I’ve been saving this for Halloween night…
The following video is only 3 seconds long but utterly terrifying. It contains no violence, no dialogue, no gore and no blood. Simply a middle aged suburban man opening a refrigerator and smiling.
What’s so scary about that you might ask? Well imagine if that were your father, or your husband, or your son…
You’re sleeping underneath your covers in the middle of the night and he decides to go down to the kitchen to make a sandwich. But upon opening the fridge he suddenly smiles. Something in his declining middle aged brain has snapped. Is it early onset Alzheimer’s? A mid-life crisis? Demonic possession? Whatever it is, you’re no longer safe in that house.
This clip is from a new TV series called Evil. The show itself is not worth watching, but that commercial made my skin crawl. If I had seen it as a child I would not have been able to sleep for weeks.
I’ve been a horror fans since childhood and despite my love for the genre, I never found them all that scary. Often what scared me the most were the things that weren’t meant to be scary, like a commercial they used to run about Parkinson’s disease in which a middle aged suburban man with Parkinson’s could complete a jig-saw puzzle because his hand kept shaking until finally his young son holds his hand down so it can fit the pieces together. It was a metaphor for hope, but in my pre-school mind it was horrific.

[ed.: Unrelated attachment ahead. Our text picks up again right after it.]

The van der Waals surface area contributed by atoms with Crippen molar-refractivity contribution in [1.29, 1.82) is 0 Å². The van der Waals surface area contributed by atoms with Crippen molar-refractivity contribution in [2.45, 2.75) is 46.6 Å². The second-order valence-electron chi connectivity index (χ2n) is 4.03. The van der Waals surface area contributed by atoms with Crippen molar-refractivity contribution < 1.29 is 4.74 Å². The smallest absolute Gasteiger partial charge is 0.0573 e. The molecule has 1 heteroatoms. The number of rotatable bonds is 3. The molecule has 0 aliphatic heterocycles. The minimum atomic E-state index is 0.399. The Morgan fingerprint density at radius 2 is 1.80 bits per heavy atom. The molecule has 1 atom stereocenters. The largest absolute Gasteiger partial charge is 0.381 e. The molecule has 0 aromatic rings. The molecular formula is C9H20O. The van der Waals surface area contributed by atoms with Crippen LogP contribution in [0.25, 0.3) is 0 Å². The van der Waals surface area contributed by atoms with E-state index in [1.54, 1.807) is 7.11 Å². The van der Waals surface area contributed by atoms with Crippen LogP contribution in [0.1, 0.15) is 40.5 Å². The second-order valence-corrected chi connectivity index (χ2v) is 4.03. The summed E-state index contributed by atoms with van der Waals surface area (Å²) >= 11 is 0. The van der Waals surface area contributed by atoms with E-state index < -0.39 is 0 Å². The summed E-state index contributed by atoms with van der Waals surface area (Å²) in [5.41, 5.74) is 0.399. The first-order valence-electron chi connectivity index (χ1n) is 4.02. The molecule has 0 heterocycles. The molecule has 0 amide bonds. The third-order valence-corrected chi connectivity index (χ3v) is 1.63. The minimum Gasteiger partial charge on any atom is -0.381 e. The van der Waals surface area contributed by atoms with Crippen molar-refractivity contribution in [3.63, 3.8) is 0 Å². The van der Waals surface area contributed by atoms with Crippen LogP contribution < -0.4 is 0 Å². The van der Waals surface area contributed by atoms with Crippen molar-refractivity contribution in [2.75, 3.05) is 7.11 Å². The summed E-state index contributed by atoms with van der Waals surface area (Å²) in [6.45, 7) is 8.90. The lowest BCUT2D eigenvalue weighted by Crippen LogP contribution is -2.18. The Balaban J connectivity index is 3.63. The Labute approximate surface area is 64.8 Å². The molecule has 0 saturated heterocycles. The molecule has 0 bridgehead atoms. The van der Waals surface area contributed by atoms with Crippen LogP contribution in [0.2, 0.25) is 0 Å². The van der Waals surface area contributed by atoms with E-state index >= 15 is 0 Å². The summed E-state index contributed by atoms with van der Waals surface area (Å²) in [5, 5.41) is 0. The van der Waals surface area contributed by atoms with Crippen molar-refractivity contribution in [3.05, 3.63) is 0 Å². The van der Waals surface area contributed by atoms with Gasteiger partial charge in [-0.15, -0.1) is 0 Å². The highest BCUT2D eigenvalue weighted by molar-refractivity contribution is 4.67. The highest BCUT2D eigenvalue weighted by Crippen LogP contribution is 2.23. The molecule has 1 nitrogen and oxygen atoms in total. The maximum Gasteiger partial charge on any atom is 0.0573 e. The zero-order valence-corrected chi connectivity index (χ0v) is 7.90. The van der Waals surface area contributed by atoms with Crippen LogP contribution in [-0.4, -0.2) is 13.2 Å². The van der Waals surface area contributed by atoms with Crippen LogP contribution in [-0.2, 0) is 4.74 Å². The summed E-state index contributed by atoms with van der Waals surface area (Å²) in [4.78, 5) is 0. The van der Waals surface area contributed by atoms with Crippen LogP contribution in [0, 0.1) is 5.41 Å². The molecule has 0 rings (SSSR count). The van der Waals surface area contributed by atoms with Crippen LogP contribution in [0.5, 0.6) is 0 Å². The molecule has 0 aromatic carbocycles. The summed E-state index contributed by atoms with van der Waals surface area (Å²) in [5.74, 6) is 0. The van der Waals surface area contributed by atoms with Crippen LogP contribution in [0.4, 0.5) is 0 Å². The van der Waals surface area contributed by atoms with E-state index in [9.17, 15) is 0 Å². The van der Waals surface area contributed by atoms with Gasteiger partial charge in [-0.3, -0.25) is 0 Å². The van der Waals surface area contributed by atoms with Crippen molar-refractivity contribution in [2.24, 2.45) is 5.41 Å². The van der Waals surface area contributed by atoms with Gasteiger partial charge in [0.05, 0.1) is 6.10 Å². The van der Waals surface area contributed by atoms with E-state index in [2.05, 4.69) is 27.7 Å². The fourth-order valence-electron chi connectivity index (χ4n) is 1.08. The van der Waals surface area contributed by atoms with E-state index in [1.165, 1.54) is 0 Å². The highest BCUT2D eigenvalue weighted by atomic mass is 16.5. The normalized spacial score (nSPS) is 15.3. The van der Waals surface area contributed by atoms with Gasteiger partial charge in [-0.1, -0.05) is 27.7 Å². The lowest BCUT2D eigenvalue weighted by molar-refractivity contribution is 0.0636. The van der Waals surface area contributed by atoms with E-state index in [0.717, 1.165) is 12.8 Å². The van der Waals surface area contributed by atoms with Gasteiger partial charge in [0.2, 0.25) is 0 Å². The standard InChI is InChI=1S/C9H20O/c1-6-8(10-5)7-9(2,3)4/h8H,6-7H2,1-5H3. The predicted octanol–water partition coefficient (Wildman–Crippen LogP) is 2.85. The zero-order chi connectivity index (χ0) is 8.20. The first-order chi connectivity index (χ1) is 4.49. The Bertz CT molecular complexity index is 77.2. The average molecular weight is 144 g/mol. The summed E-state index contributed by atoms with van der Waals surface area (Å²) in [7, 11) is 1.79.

Every night I would have vivid images of the parkison man wheeling himself out of my bedroom closet and shaking, shaking, shaking as he wheeled his way closer to me.
Perhaps my most traumatic experience came during a trip to Alberta to visit relatives. That day my father and/or my uncle mysteriously had his/their camera(s) stolen from the front of my uncle’s house in broad daylight. Well that’s odd, they though. Stuff like that just doesn’t happen in suburbia.
That night I was sleeping in an unfamiliar room and could have sworn I saw a woman standing in the closet. An older woman with red hair, who looked a lot like this.
She was smiling, as if to say “it was me, silly! I stole the camera(s)”.
I suddenly started screaming waking up the entire house, who raced to the room to see what the matter was.
“You just had a bad dream,” they told me.
But it seemed so real, and I spent a big chunk of my childhood being terrified of my bedroom closet.